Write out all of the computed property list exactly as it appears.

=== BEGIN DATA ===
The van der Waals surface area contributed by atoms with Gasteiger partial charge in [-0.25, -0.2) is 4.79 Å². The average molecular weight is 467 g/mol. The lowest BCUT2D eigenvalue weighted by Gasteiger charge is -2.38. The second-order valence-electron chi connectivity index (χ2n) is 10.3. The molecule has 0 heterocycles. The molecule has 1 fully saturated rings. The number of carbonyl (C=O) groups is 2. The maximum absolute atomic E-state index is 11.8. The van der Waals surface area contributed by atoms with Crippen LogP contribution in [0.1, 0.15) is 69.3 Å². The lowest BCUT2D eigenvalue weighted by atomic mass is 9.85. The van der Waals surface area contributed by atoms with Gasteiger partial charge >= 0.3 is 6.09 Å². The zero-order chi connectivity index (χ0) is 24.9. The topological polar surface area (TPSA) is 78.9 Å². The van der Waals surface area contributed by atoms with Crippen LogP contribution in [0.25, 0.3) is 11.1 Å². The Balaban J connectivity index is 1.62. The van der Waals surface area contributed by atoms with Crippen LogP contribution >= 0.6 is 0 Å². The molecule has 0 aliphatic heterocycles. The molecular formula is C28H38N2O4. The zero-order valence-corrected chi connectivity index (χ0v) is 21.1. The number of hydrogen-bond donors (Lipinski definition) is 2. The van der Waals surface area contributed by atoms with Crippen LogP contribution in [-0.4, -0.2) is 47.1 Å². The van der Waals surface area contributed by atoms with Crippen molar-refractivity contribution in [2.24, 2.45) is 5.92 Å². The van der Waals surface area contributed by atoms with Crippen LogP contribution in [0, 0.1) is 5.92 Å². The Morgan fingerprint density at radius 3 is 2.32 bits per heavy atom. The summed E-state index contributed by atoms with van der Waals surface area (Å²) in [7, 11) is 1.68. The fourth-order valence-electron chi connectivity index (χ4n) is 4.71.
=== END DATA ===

The van der Waals surface area contributed by atoms with Gasteiger partial charge in [-0.25, -0.2) is 4.79 Å². The average molecular weight is 467 g/mol. The lowest BCUT2D eigenvalue weighted by Gasteiger charge is -2.38. The second-order valence-electron chi connectivity index (χ2n) is 10.3. The molecule has 0 heterocycles. The molecule has 1 fully saturated rings. The number of carbonyl (C=O) groups is 2. The maximum absolute atomic E-state index is 11.8. The van der Waals surface area contributed by atoms with Crippen LogP contribution in [0.1, 0.15) is 69.3 Å². The lowest BCUT2D eigenvalue weighted by atomic mass is 9.85. The van der Waals surface area contributed by atoms with Gasteiger partial charge >= 0.3 is 6.09 Å². The zero-order chi connectivity index (χ0) is 24.9. The topological polar surface area (TPSA) is 78.9 Å². The van der Waals surface area contributed by atoms with Crippen LogP contribution in [0.25, 0.3) is 11.1 Å². The Balaban J connectivity index is 1.62. The van der Waals surface area contributed by atoms with Crippen LogP contribution >= 0.6 is 0 Å². The molecule has 0 aliphatic heterocycles. The molecular formula is C28H38N2O4. The zero-order valence-corrected chi connectivity index (χ0v) is 21.1. The number of hydrogen-bond donors (Lipinski definition) is 2. The van der Waals surface area contributed by atoms with Crippen LogP contribution in [-0.4, -0.2) is 47.1 Å². The van der Waals surface area contributed by atoms with Crippen molar-refractivity contribution in [2.24, 2.45) is 5.92 Å². The van der Waals surface area contributed by atoms with Crippen LogP contribution in [0, 0.1) is 5.92 Å². The Morgan fingerprint density at radius 3 is 2.32 bits per heavy atom. The summed E-state index contributed by atoms with van der Waals surface area (Å²) in [7, 11) is 1.68. The fourth-order valence-electron chi connectivity index (χ4n) is 4.71.